Diminished tolerance of prehypertrophic, cardiomyopathic Syrian hamster hearts to Ca2+ stresses

O. Hano, E. G. Lakatta

Research output: Contribution to journalArticlepeer-review

20 Scopus citations


Although abnormal myocardial calcium homeostasis in the cardiomyopathic hamster (CMH) has been documented in the hypertrophic stage of the disease, the Ca2+ tolerance before the hypertrophic stage has not been investigated. We studied isovolumic contractile function in response to a variety of Ca2+ stresses including increases in perfusate [Ca2+] (Ca(o)), the Ca2+ channel agonist Bay K 8644, and α- or β-adrenergic agonists of isolated perfused hamster hearts from 24-45-day-old male CMH, BIO 14.6 strain, and age- and sex-matched F1B strain controls. The coronary flow at a constant perfusion pressure did not differ between two groups at baseline or after any Ca2+ stress. At a Ca(o) of 1.0 mM, neither end-diastolic pressure (EDP) nor developed pressure (DP) nor half relaxation time (RT( 1/2 )) during stimulation at 1-3 Hz differed between the two groups; as Ca(o) was increased up to 10 mM, CMH hearts showed a lower threshold for the occurrence of a Ca2+ overload profile: EDP and RT( 1/2 ) increased to a greater, and DP to a lesser, extent in CMH than in control hearts. To determine whether calcium influx via Ca2+ channels mediates the lower threshold for Ca2+ overload in CMH hearts, we measured resting pressure and scattered laser light intensity fluctuation (SLIF) in unstimulated hearts. Prior studies have shown that SLIF is generated by microscopic tissue motion caused by diastolic spontaneous sarcoplasmic reticulum Ca2+ release and that SLIF amplitude reflects the extent of cell and sarcoplasmic reticulum Ca2+ loading. The Ca2+-dependent increase in resting pressure in unstimulated hearts was highly correlated with an increase in SLIF, and this relation was steeper in CMH than in control hearts. CMH hearts also showed a reduced threshold for the occurrence of a Ca2+ overload profile in response to the adrenergic receptor agonists and the Ca2+ channel agonist during electrical stimulation in a Ca(o) of 2.0 mM: maximum DP achieved with each agonist was significantly less and the dose-response curves to each agonist were shifted leftward in CMH versus control hearts. In CMH hearts EDP began to increase at a significantly lower concentration of each agonist, and the maximum extent of increase in EDP in response to all agonists was significantly enhanced compared with control hearts. In response to β-adrenergic or Ca2+ channel agonists, neither resting pressure nor SLIF in unstimulated hearts increased in control or in CMH hearts. In contrast, in response to α-adrenergic stimulation, both SLIF and resting pressure increased to a greater extent in CMH than in control hearts. These results indicate that in the prehypertrophic CMH heart contractile function is preserved, and no evidence of cellular Ca2+ overload is present during conditions requiring relatively low contractile performance. However, in response to an increase of Ca(o) or to the addition of adrenergic or Ca2+ channel agonists, CMH hearts evidenced a lower threshold for signs of Ca2+ overload than did control hearts. This indicates that this cardiomyopathy is not solely due to vascular pathology and that a latent Ca2+ intolerance of myocardial cells occurs in CMH at an early stage of the disease. That Ca2+ overload could be elicited by an increase in Ca(o) in the absence of electrical stimulation indicates that it is not mediated via Ca2+ influx via Ca2+ channels.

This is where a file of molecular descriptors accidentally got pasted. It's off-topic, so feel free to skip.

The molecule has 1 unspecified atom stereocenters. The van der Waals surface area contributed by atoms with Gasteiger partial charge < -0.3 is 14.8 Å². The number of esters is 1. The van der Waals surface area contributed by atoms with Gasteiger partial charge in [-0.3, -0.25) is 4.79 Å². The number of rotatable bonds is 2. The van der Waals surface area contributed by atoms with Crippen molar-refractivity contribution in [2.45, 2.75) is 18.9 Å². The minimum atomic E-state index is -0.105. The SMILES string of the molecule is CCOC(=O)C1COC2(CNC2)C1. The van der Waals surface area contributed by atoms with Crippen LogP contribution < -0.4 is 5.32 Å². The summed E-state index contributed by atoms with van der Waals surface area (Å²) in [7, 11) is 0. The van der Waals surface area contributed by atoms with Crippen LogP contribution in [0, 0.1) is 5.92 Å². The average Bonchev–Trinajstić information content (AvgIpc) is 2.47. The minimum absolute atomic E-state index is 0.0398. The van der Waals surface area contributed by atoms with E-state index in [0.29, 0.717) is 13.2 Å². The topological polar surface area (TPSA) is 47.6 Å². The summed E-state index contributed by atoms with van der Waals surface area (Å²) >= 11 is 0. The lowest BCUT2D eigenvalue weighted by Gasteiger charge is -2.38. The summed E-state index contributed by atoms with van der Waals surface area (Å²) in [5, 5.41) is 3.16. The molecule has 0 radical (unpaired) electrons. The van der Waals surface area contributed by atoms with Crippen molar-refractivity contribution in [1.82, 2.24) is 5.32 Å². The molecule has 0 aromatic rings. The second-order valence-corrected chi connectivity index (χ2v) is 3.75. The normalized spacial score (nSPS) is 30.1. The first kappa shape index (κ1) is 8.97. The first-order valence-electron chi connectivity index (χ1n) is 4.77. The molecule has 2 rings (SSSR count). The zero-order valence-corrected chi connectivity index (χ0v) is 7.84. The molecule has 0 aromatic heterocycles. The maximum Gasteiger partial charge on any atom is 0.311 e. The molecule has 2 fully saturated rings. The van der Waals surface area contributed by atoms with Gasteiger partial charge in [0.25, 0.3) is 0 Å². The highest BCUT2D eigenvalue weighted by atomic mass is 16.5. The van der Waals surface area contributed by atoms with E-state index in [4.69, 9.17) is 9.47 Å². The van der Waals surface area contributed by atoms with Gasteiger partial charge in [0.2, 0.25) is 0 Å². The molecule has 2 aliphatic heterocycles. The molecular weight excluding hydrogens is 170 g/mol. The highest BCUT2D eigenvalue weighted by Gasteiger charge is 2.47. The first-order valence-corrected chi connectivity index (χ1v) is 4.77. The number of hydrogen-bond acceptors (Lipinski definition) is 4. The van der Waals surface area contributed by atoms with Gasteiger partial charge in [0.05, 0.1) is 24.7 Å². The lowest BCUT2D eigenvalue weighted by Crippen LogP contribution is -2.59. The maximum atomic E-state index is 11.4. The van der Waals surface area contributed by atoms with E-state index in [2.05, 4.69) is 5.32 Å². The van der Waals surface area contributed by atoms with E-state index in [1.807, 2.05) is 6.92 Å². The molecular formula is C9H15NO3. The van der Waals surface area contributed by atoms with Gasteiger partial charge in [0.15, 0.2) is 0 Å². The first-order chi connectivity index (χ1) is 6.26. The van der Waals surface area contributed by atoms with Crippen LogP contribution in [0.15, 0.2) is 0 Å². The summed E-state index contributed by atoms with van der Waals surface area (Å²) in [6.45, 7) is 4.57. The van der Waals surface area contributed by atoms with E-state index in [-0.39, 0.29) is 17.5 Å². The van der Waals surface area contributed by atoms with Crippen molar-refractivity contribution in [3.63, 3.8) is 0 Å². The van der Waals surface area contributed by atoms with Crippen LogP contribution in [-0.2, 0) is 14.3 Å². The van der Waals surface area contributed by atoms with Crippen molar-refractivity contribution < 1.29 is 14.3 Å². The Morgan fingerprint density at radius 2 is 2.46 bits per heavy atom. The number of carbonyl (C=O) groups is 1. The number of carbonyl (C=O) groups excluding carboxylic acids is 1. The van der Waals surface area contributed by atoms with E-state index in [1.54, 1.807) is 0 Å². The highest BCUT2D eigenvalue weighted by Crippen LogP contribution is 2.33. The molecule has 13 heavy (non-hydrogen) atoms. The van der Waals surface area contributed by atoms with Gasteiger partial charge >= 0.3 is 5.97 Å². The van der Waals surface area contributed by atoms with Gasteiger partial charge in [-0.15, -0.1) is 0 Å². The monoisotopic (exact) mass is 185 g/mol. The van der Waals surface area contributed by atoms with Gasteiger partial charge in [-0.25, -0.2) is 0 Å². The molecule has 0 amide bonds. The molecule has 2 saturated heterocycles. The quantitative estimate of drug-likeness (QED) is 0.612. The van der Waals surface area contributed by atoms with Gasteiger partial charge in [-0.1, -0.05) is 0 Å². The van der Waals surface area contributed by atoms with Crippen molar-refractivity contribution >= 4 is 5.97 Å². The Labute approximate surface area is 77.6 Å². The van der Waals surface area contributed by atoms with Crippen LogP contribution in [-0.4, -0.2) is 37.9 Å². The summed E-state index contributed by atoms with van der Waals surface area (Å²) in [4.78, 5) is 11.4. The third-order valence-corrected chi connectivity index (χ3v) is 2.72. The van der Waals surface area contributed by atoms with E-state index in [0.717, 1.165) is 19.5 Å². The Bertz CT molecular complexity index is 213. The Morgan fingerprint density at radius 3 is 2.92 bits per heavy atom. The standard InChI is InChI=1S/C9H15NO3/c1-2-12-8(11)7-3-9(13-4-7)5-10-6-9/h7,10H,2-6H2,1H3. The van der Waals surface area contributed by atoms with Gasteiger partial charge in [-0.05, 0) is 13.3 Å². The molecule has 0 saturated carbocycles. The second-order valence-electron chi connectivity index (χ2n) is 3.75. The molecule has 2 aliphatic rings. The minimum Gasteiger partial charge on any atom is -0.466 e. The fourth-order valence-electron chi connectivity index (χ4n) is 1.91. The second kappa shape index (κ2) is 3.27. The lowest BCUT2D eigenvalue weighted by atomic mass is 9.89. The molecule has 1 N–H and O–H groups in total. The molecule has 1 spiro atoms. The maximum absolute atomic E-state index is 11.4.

Original languageEnglish (US)
Pages (from-to)123-133
Number of pages11
JournalCirculation research
Issue number1
StatePublished - 1991
Externally publishedYes


  • Ca
  • Ca channel agonist
  • Syrian hamster cardiomyopathy
  • α-adrenergic agonist
  • β-adrenergic agonist

ASJC Scopus subject areas

  • Physiology
  • Cardiology and Cardiovascular Medicine


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